- Wingspan: 4 m
- Cruise speed: 55 knts
- Maximum take-off weight: 35 kg
- Power plant: 2 x OS GF40 (two 4-stroke petrol engines)
- Payload capability: 5 kg
- Flew at Farnborough International Airshow 2016
Spotter (Southampton Platform for Observation, Tracking, Telecommunications and Environmental Reconnaissance) is a twin engine, twin boom monoplane. The single cylinder, four-stroke petrol engines are mounted in a tractor arrangement to the two nacelles, which also house the avionics and interface with the wings, tail boom and main landing gear. The nacelles are separated by the central wing, which also serves as a fuel tank and features a pylon to which the interchangeable payload pod is attached. The two carbon fibre booms support the horizontal and two vertical stabilisers, as well as a pair of steerable tail wheels. The configuration not only provides propulsion system redundancy, but also allows the interchangeable payload pod to be placed close to the aircraft’s centre of gravity and provides it with an unobstructed forward view. Use of quick release fastenings allows for rapid and assembly and disassembly.
The aircraft has an empty mass of 24 kg, classifying it as a Light UAS and was designed to undertake a multitude of tasks primarily associated with a maritime environment. These include environmental monitoring, search and rescue, and tracking of shipping movements. Spotter is a direct development of the 2Seas20 UAS produced by the University of Southampton, and incorporates a number of improvements.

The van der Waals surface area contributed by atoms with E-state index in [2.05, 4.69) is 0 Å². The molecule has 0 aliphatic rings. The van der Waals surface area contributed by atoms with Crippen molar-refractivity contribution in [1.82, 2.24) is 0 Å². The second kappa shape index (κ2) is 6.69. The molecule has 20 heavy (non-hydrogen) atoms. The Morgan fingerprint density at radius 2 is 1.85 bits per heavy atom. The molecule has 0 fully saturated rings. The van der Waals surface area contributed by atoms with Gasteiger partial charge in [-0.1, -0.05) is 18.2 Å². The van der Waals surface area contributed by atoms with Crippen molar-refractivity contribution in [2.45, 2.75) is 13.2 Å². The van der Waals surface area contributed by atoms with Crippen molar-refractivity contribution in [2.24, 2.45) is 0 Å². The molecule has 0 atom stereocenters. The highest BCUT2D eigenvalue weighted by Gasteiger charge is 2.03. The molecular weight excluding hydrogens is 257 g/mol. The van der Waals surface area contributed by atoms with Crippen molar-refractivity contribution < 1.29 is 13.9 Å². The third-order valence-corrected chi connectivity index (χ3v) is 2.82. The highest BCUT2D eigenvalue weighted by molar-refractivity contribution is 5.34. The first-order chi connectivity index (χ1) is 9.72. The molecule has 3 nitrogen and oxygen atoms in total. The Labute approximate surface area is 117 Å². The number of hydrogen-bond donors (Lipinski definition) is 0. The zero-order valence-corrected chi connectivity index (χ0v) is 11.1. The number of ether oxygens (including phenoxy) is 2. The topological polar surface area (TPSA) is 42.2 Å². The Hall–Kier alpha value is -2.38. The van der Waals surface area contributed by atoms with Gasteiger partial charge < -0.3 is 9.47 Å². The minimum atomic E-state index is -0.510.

Safety and redundancy of the system were key considerations throughout the design process that resulted in a 35kg maximum take-off weight UAS with a duplex redundant avionics system capable of flying under manual conventional RC control, autopilot stabilised manual control or autopilot control via the ground control station.
The airframe is largely made of laser sintered (3D-printed) parts and carbon fibre spars, which required minimal manual finishing and therefore reduced potential sources of error and deviation from predicted properties. Upgrades to the UAS that enhance the systems safety are continuously developed and their introduction is subject to a rigorous testing routine.